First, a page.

Accession Number: 1994.11.02
Donor: Amy Nordlinger Behrend Goldstein
Description: machine-typed copy of original letter, April 27, 1917
One hundred years ago, on April 27, 1917, Rudolph Behrend, a prominent member of the Jewish community in Washington, D.C., sent this letter to the White House offering farmland owned by his mother for the use by the U.S. Army. Only three weeks earlier, President Woodrow Wilson had declared war on Germany and the whole country was preparing to send troops to Europe.
Jewish Washingtonians joined forces and supported the war effort in many ways. Rudolph Behrend himself offered his volunteer services to the United States "in any capacity". His mother Sarah, at the time 64-years-old, did so in giving her son permission to offer her parcel of land, marked P186/1 on the map, to the government with "... no condition annexed to this donation, excepting that the tract of land be used in the interest of the United Government during the War period."
Just a day later, Behrend received a response from the White House. Our research is still ongoing whether the government in fact used the parcel for farming, accommodation, or the like. Yet the offer itself and the prompt presidential thank-you is a wonderful way to commemorate Jewish Washingtonians' engagement during World War I.
These letters are part of a bigger collection of one of the founding families of the Jewish community in Washington, D.C. The Behrend family arrived in the mid-19th century from Germany and settled as merchants on 7th Street. Some of their members were influential in the founding of the Adas Israel Congregation and our historic synagogue building.
Here are the answers to the quiz we published earlier this week. Over 100 people participated in the quiz, with only a handful answering all eight questions correctly! Thank you so much for your responses, and enjoy learning about the relationships and experiences between U.S. presidents and Washington's Jewish community.
1. This U.S. president promised religious freedom and intolerance in a now famous letter to the Jews of Newport.
President George Washington issued a short but immensely important letter to the Hebrew Congregations of Newport, Rhode Island promising that this new government will give "to bigotry no sanction, to persecution no assistance."
(Other answer options: Franklin D. Roosevelt and Thomas Jefferson)
2. Why was President Ulysses S. Grant's attendance at the dedication service for our historic synagogue (Original Adas Israel) in 1876 so significant?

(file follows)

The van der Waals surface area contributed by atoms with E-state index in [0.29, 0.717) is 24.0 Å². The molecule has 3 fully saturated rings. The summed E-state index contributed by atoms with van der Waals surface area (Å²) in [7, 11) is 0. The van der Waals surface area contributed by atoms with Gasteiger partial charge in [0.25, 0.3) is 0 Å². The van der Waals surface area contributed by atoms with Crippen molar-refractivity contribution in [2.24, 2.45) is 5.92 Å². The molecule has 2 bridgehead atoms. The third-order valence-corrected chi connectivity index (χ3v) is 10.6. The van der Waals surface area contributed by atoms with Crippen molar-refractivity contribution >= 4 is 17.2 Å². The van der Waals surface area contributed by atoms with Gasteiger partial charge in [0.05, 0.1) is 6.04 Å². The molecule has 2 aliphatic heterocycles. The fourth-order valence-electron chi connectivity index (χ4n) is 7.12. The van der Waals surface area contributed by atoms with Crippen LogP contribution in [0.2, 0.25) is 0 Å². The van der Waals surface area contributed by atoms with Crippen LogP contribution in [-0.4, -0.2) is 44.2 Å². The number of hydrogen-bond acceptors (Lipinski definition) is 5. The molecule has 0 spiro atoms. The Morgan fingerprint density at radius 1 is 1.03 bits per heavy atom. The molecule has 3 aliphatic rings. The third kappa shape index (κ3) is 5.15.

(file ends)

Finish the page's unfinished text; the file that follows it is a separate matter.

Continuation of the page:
President Ulysses S. Grant attended the dedication of the Adas Israel synagogue (now the Lillian & Albert Small Jewish Museum) on June 9, 1876. Grant remained for the entire three-hour service and gave a $10 donation to the synagogue building fund. During the Civil War, then General Grant had issued General Order 11, which expelled Jews "as a class" from the Department of Tennessee. Grant's attendance at Adas Israel may have served as an act of contrition.
(All of the above)
3. Which president spoke at the groundbreaking ceremony for the Jewish Community Center on 16th Street, NW?
President Calvin Coolidge addressed the crowd in 1925 and closed his remarks by saying, "As those who come and go shall gaze upon this civic landmark, may it be a constant reminder of the inspiring service that has been rendered to civilization by men and women of the Jewish faith."
(Other answer options: Woodrow Wilson and Warren G. Harding)
4. Who was the first Jewish candidate on a major-party presidential ticket?
Senator Joseph Lieberman, an Orthodox Jew who did not campaign on the Sabbath, was Senator Al Gore’s running mate in 2000.
(Other answer options: Jacob K. Javits and Abraham Ribicoff)
5. What enterprising Washington businessman provided lumber to build the inaugural stands for Presidents Franklin D. Roosevelt, Harry S. Truman, and Dwight D. Eisenhower?
Sidney Hechinger first donated lumber to build the inaugural platform in front of the Capitol in 1933. After the ceremonies, he dismantled the stand and sold pieces cut from the wood as inaugural souvenirs.
6. Which congregation is named in an Act signed into law by President Franklin Pierce that entitles Jewish congregations in Washington, D.C. to the same rights and privileges as churches?